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Splinters | Overview

What is a splinter?

A splinter is a sharp sliver of wood, glass or other debris that is lodged underneath the skin. Removal of small, superficial splinters can usually be done at home.

First-aid for splinters

  • Calm you child and let her know that you can help.
  • Wash your hands.
  • Wash the area with soap and water.
  • Sterilize a needle or tweezers over a match flame. Cool the tip of the needle or tweezers before using.
  • If part of the splinter is sticking out of the skin, gently try to pull the splinter out using the sterilized tweezers.
  • If the splinter is close to the surface but underneath the skin, gently prick the skin over the splinter with the sterilized needle and try to pull it out using the sterilized tweezers.
  • If the splinter is deeply imbedded or you are unable to remove it after several tries, call your child's physician.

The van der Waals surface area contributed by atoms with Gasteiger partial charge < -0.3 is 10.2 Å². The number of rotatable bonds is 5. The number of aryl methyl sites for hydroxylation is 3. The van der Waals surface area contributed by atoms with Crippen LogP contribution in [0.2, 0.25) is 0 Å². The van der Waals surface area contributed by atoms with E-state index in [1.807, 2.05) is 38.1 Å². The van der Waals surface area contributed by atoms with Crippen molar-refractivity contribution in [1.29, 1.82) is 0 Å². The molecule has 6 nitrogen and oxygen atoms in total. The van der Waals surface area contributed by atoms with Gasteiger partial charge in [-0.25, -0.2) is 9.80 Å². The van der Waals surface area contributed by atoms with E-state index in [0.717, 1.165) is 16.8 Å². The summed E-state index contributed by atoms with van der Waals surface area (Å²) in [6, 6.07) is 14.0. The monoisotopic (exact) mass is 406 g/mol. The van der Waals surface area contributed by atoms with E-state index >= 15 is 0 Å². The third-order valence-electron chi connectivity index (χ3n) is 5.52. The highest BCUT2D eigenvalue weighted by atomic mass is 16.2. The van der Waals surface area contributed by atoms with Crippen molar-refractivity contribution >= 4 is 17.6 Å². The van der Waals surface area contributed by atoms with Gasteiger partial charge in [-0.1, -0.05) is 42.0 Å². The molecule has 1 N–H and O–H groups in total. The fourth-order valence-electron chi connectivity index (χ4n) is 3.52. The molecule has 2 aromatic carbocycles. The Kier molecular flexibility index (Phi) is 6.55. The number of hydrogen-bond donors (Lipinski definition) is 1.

• Observe the area for signs of infection such as increased warmth, swelling, redness, drainage or pain. If you notice any signs of infection, call your child's physician, since antibiotics may be needed.

Splinters | Overview

What is a splinter?

A splinter is a sharp sliver of wood, glass or other debris that is lodged underneath the skin. Removal of small, superficial splinters can usually be done at home.

First-aid for splinters

  • Calm you child and let her know that you can help.
  • Wash your hands.
  • Wash the area with soap and water.
  • Sterilize a needle or tweezers over a match flame. Cool the tip of the needle or tweezers before using.
  • If part of the splinter is sticking out of the skin, gently try to pull the splinter out using the sterilized tweezers.
  • If the splinter is close to the surface but underneath the skin, gently prick the skin over the splinter with the sterilized needle and try to pull it out using the sterilized tweezers.
  • If the splinter is deeply imbedded or you are unable to remove it after several tries, call your child's physician.
  • Observe the area for signs of infection such as increased warmth, swelling, redness, drainage or pain. If you notice any signs of infection, call your child's physician, since antibiotics may be needed.

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